Recently I had the much overdue experience of writing my first Lightning Web Component for my day job. While I’ve gone through some Trailhead modules and built a couple on my own for demos, there’s something special about being able to deliver a component that other people will end up seeing and using. While I can’t share the specifics of my company’s processes, I wanted to share some thoughts and feelings on my experiences as well as some tips as to how you can start writing your own!
As with any new type of coding, I think it’s always helpful to start with some sort of design followed by pseudocode. For the design, a co-worker of mine had already come up with what the final result should look like, so I just had to figure out how to break it down into individual components.
Similar to the approach I normally take to writing Apex, I start by writing pseudocode and then generally just put everything into one method, or in this case one component. My component involved 1 screen that needed to have 3 different sections, of which only 1 would be expanded and the other 2 collapsed at any one time. Since there would be 3 separate sections within the 1 large page, that told me I’d need 3 child components and 1 parent component.
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While I knew that I’d need to start calling Apex eventually to bring in data, I wanted to get a working component first with just some hard coded dummy data. I also knew that I’d need to be able to call some sort of event for the child components to talk to the parent components to figure out which components should be expanded or collapsed. CSS is also critical here to make sure that components and their parts are in the right spot and the right color.
While I can go for long periods of time writing Apex before syncing it to my org, it’s harder with UI development since minor tweaks are often frequent to be able to check events and CSS attributes. While you can play around in the Chrome Developer console to edit certain attributes, I personally like playing around with the different SLDS classes before I start creating my own CSS.
Salesforce to the rescue once again, using the newly announced LWC Local Development! It was pretty easy to set up and automatically updated immediately without me having to wait 10-20s to push to my org to view each change. I highly recommend this for making quick UI changes and checking event propagation. I moved away from this once I started working with Apex, since my local computer wouldn’t have access to my org’s data, but up until that point, it massively cut down on my development time.
I’d had some experience dealing with events in Aura, creating custom Lightning Events and then firing them from the child components via aura:registerEvent and then listening for it on the parent component via aura:handleEvent. On LWC however, event propagation works differently and depending on what you’re trying to do, there are several different approaches. They primarily involve creating custom events and custom event handlers whose names need to match the name of the event (i.e. if you create a custom event called notify, you’ll need a parameter for onnotify similar to how you’d have onclick or onchange. I found this documentation on events and this sample code base tremendously helpful! In general, the Sample Gallery has a lot of great examples whose code you can use and customize for your own needs! LWC also uses “kabob case”, stylized-using-dashes, to reference child components, even when your child component’s name uses camelCase.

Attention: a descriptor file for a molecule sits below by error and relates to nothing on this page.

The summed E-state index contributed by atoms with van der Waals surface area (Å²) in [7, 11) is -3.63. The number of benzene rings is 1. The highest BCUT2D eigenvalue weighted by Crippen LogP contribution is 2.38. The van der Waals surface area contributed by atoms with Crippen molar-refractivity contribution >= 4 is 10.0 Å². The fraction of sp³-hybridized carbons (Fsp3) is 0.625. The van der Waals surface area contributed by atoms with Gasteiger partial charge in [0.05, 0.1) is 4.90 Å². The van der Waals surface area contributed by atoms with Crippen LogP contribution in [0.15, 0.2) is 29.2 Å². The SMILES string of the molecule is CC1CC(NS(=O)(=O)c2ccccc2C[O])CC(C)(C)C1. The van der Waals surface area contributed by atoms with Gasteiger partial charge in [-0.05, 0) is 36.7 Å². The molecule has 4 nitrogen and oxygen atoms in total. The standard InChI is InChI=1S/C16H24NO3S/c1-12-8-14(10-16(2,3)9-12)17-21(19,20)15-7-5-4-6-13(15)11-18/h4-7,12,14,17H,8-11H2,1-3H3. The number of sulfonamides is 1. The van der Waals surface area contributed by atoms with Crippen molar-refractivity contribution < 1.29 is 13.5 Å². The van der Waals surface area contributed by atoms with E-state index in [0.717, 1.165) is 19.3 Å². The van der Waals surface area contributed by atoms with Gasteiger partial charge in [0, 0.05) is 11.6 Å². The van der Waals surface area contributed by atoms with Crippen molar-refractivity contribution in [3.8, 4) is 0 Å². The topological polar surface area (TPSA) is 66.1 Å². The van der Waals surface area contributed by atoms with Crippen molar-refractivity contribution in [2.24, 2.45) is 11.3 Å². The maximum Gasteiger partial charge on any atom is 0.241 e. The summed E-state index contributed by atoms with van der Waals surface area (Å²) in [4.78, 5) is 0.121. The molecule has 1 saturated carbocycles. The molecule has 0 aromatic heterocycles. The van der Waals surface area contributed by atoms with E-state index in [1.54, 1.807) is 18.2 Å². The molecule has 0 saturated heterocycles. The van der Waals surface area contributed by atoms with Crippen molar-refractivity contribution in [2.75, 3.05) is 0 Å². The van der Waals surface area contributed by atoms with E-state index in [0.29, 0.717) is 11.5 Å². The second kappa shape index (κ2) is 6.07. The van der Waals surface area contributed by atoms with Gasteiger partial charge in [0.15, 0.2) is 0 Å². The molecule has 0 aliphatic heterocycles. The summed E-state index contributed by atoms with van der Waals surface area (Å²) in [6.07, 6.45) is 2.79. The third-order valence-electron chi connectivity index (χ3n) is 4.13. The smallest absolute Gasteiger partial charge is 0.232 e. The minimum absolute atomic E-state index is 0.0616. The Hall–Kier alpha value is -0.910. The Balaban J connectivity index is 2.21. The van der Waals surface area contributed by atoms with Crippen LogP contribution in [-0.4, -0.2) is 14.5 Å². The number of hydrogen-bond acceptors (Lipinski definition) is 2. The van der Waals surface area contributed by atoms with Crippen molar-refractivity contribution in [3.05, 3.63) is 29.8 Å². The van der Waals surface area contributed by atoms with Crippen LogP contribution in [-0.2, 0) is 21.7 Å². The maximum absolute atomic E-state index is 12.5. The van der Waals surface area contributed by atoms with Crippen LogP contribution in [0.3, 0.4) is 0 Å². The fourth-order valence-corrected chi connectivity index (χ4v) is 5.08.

Child component (sectionOneComponent) sending custom event called “section one next clicked”:
Parent component calling an action on the “section one next clicked” event that was fired from sectionOneComponent:
Once I figured out the event propagation, I needed to actually populate my components with various sub parts. Similar to Aura, this is where Base Components came in to give me an existing card, combo-box (picklist), buttons, and allowed me to lay things out in an organized manner using the layout and layout item components. Using the “Open in Playground” functionality from the Component library gave me another way to play around with different combinations before having to deploy it to my org.
Once I had the layouts more or less in place, I started deploying to my org and connecting to Apex. By utilizing decorators and events to respond when users changed values from my hard-coded dummy data, I had confidence that once I wired up the Apex, I would have a very short turn-around time to get the real data.
Once again, I went back to the Sample Gallery and documentation for some examples. While I decided to keep everything in a single Apex class for my series of components, knowing that I could add additional Apex controllers to my single LWC gave me peace of mind if I wanted to separate functionality. I had to modify my events a little bit to send data from one child component, up to the parent, and then back down to the other child component, but other than that it was relatively straightforward! I also found out that you can create a custom structure that you can assign to the detail attribute in the event to send multiple parameters to your parent components at the same time. Also ran into some issues with camelCase vs kabob-case again, but I’m guessing that will get better with experience.
Child Component One JS:
Parent component JS:
Parent component HTML:
Child Component Two JS:
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